DIVISION OF ARTS AND HUMANITIES
OFFICE OF THE CHAIR -
DECEMBER 2, 2016
ALL ACADEMICS, STAFF, AND STUDENTS AT UC SAN DIEGO
Composer and performer Pauline Oliveros, an early member of UC San Diego Department of Music's faculty, died November 24 at the age of 84. An accordionist, she gave her final concert in early November at the Jewish Museum in New York City. Oliveros taught at UC San Diego from 1967 to 1981.
Oliveros headed the university's Center for Music Experiment (CME) from 1976 to 1979 as it became widely known for innovative use of synthesizers, computers and other technologies. At the time of her death she served as Distinguished Research Professor of Music at Rensselaer Polytechnic Institute in New York, a post she had held since 2001.
But she is perhaps best known for a multi-sensory approach to music and sound that she called "deep listening." In her own bio, she described it "as a way of listening in every possible way to everything possible to hear no matter what you are doing. Such intense listening includes the sounds of daily life, of nature, of one's own thoughts as well as musical sounds."
Her system of musical notation was equally unconventional, often consisting of written instructions and diagrams. For "Sonic Meditation X," which she composed at UC San Diego, she directed musicians to sit in a circle, close their eyes, form a mental image of one person in the circle and sing a tone to that person.
Oliveros was born May 30, 1932 in Houston, TX. She studied at the University of Houston (1949-1952) and San Francisco State University (1957). In San Francisco she was among a handful of experimental composers including Steve Reich and Terry Riley who were developing new music at the San Francisco Tape Music Center. It was there where she met composer Robert Erickson, who became one of the first music professors hired at UC San Diego and in turn recruited Oliveros. In the early 1960s, she was also instrumental in creating the Center for Contemporary Music at Mills College in Oakland, CA.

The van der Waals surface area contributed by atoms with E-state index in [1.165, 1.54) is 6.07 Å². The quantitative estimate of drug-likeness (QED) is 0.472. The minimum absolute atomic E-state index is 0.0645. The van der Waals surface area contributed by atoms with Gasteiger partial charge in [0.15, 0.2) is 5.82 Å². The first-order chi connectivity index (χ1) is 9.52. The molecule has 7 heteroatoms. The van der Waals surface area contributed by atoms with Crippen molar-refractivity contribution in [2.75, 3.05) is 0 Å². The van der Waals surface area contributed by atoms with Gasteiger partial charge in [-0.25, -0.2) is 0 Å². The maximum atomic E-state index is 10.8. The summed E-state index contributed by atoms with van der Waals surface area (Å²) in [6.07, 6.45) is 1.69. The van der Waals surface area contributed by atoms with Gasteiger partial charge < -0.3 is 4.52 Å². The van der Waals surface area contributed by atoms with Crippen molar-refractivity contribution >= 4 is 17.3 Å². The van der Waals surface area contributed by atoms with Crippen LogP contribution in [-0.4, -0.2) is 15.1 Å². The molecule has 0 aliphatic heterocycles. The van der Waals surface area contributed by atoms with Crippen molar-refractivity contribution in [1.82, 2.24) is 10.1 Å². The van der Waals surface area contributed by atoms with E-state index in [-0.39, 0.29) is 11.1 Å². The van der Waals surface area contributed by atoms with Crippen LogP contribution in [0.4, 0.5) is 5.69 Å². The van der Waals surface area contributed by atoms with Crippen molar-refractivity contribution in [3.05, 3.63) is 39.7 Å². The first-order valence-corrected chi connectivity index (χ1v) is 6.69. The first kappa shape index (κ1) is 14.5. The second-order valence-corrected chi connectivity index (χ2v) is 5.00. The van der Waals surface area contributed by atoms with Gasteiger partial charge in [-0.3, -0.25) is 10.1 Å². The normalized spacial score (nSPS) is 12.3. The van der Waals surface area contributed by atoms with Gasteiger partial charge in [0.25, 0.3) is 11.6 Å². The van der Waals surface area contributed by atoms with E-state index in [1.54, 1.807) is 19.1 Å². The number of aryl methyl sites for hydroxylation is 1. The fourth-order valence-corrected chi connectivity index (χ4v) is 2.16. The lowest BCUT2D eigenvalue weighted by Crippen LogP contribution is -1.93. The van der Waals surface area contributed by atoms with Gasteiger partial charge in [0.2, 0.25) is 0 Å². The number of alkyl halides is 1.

At Rensselaer, Oliveros founded the Deep Listening Institute, known today as the Center for Deep Listening. One recent project focused on the development of musical instruments for people with severe mobility restrictions. Oliveros also headed a research group called "Gender and Body - within Improvisation, Community and Social Practice." In the 1960s and 1970s she was one of the few women in new and experimental music, and she was openly gay at a time when this was rare.
Oliveros earned international recognition. New York Times music critic John Rockwell described her 1965 composition "Bye Bye Butterfly" as "one of the most beautiful pieces of music to emerge from the 60s." She represented the United States at Expo '70, the world's fair in Osaka, Japan. She was the subject of a 1985 career retrospective at the Kennedy Center, and was honored in 2010 with Columbia University's William Schuman award for lifetime achievement. In 2012 she received the John Cage Award from the Foundation for Contemporary Arts, as well as the Giga-Hertz Preis for Electronic Music from ZKM | Karlsruhe in Germany.
UC San Diego Distinguished Professor of Music Steven Schick had known Oliveros for more than 20 years. She wrote "Bass Drum Concerto" for Schick for his 60th birthday and it premiered at the Lincoln Center in 2013. In 2015, when Schick served as music director for the Ojai Music Festival, he included several works by Oliveros. He had hoped that she could appear as the featured composer at the 2017 Banff Centre Summer Music series, which he is co-directing with Claire Chase.
Oliveros is survived by her wife and collaborator Carole Ione Lewis, a writer and performance artist, as well as three stepchildren and eight grandchildren.